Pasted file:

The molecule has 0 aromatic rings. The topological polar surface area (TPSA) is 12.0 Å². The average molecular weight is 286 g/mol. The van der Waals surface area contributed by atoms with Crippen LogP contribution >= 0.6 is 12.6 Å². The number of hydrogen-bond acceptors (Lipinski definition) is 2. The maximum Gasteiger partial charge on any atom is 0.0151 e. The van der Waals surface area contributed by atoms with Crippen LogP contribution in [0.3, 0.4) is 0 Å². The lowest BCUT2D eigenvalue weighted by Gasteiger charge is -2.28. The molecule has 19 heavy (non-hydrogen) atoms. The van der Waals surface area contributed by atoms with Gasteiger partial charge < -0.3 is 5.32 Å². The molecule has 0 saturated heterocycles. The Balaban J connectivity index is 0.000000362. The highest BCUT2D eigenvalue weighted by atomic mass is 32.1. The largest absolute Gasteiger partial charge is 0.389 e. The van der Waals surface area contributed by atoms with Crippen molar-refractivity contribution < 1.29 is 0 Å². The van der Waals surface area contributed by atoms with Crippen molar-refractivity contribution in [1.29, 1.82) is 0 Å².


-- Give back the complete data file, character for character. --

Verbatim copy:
The molecule has 0 aromatic rings. The topological polar surface area (TPSA) is 12.0 Å². The average molecular weight is 286 g/mol. The van der Waals surface area contributed by atoms with Crippen LogP contribution >= 0.6 is 12.6 Å². The number of hydrogen-bond acceptors (Lipinski definition) is 2. The maximum Gasteiger partial charge on any atom is 0.0151 e. The van der Waals surface area contributed by atoms with Crippen LogP contribution in [0.3, 0.4) is 0 Å². The lowest BCUT2D eigenvalue weighted by Gasteiger charge is -2.28. The molecule has 19 heavy (non-hydrogen) atoms. The van der Waals surface area contributed by atoms with Gasteiger partial charge < -0.3 is 5.32 Å². The molecule has 0 saturated heterocycles. The Balaban J connectivity index is 0.000000362. The highest BCUT2D eigenvalue weighted by atomic mass is 32.1. The largest absolute Gasteiger partial charge is 0.389 e. The van der Waals surface area contributed by atoms with Crippen molar-refractivity contribution < 1.29 is 0 Å². The van der Waals surface area contributed by atoms with Crippen molar-refractivity contribution in [1.29, 1.82) is 0 Å².